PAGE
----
δὲ "But" is from de which means "but" and "on the other hand." It is the particle that joins sentences in an adversarial way but can also be a weak connective ("and") and explanation of cause ("so") and a condition ("if").

ἐὰν "If" is from ean, which is a conditional particle (derived from ei (if)and an (might)) which makes reference to a time and experience in the future that introduces but does not determine an event.

ὁδηγῇ, (verb 3rd sg pres subj act or verb 2nd sg pres ind mp) "Lead" is from the verb form, hodêgeô, which means "to lead one upon his way," and "to guide." These concepts were also used for those who helped those ignorant of a given area.

ἀμφότεροι  (adj pl masc nom) "Both" is from amphoteroi, which means "either", "both of two", "both together", "towards both sides", "both ways", "on both sides," and "all together."

εἰς (prep) "Into" is from eis, which means "into (of place)," "up to (of time)", "until (of time)", "as much as (of measure or limit)", "as far as (of measure or limit)", "towards (to express relation)", "in regard to (to express relation)", "of an end or limit," and "for (of purpose or object)."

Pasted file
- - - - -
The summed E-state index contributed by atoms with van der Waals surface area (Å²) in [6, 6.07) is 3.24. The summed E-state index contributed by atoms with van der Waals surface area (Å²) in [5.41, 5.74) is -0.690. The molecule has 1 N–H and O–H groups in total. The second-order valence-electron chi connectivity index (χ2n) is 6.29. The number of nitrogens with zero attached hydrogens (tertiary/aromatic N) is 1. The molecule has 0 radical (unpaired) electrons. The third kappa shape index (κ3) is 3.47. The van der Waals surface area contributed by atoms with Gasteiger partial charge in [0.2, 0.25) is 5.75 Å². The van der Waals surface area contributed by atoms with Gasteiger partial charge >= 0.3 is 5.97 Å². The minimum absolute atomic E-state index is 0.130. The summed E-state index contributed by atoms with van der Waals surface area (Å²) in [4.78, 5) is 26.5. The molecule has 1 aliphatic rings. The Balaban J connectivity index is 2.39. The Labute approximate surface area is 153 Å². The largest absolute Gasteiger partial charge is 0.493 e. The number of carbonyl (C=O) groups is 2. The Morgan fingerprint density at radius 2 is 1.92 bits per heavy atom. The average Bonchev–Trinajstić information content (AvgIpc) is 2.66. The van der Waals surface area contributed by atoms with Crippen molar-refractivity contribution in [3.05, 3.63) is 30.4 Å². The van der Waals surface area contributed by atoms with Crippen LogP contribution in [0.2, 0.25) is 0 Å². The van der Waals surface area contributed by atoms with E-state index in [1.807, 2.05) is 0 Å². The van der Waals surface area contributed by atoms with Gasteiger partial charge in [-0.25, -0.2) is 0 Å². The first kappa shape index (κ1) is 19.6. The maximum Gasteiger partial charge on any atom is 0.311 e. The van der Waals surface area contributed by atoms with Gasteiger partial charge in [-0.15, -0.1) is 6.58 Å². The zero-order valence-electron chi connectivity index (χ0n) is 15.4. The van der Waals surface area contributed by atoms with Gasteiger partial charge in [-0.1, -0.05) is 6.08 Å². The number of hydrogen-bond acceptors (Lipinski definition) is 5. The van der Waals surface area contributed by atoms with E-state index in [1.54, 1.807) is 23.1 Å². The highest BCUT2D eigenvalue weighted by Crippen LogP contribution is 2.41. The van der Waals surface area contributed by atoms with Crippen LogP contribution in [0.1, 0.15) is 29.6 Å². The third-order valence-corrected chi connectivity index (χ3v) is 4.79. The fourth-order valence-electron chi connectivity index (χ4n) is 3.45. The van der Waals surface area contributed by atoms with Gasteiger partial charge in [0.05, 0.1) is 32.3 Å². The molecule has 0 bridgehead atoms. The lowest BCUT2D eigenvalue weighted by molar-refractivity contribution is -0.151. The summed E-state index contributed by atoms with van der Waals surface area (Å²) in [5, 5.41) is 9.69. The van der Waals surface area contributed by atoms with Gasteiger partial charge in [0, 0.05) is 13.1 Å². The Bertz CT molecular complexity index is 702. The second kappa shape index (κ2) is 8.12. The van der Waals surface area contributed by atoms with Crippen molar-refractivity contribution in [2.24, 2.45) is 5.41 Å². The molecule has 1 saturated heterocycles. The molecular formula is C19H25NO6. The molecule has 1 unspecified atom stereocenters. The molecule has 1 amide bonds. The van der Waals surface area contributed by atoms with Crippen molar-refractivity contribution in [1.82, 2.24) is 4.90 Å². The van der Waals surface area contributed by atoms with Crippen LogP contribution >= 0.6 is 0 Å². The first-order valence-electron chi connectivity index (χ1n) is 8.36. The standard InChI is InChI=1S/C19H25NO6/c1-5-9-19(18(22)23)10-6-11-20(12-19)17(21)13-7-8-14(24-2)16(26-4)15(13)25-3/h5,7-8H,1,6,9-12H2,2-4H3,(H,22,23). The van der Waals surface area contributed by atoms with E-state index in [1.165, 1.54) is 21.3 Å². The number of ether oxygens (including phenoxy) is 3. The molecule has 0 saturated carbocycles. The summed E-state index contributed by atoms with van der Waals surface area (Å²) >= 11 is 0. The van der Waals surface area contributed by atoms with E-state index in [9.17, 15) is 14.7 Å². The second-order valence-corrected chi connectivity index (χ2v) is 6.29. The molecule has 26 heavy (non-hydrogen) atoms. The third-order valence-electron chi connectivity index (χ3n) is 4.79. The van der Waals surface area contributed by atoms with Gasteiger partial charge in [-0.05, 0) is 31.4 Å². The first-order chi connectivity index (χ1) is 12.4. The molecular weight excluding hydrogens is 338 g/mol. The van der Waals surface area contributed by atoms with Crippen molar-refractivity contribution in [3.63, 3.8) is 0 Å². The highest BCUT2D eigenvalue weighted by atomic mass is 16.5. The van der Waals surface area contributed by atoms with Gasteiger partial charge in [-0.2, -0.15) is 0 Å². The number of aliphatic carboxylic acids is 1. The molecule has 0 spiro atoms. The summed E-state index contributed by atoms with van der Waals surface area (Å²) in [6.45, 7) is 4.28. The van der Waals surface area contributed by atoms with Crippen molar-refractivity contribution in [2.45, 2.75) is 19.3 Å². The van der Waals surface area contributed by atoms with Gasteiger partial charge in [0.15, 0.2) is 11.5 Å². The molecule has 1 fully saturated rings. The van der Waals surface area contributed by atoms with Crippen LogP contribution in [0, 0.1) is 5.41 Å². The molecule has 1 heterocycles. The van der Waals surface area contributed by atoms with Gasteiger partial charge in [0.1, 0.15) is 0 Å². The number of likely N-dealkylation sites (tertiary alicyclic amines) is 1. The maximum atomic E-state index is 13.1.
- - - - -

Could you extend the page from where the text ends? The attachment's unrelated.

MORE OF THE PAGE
βόθυνον  (noun sg masc acc) "Ditch" is from bothunos, a form of bothros, which means "hole", "trench", "pit dug in the ground", "trough," generally, "hollow," also "a grave", "ritual pit for offerings."

πεσοῦνται. (verb 3rd pl fut ind mid) "Shall...fall" is from the verb pipto, which means "to fall", "to fall down", "to be cast down," "fall upon", "intersect (geometry)", "meet", "pass through", "fall violently upon", "attack", "fall in battle", "sink{in water)", "fall short i.e. fail", " fall out of", "lose a thing", "escape from", "fall asleep", "to be accessible to perception", "to fall (between her feet, i.e. to be born)", "to let fall[dice)", "turn out," and "fall under (belong to a class)."

Related Verses: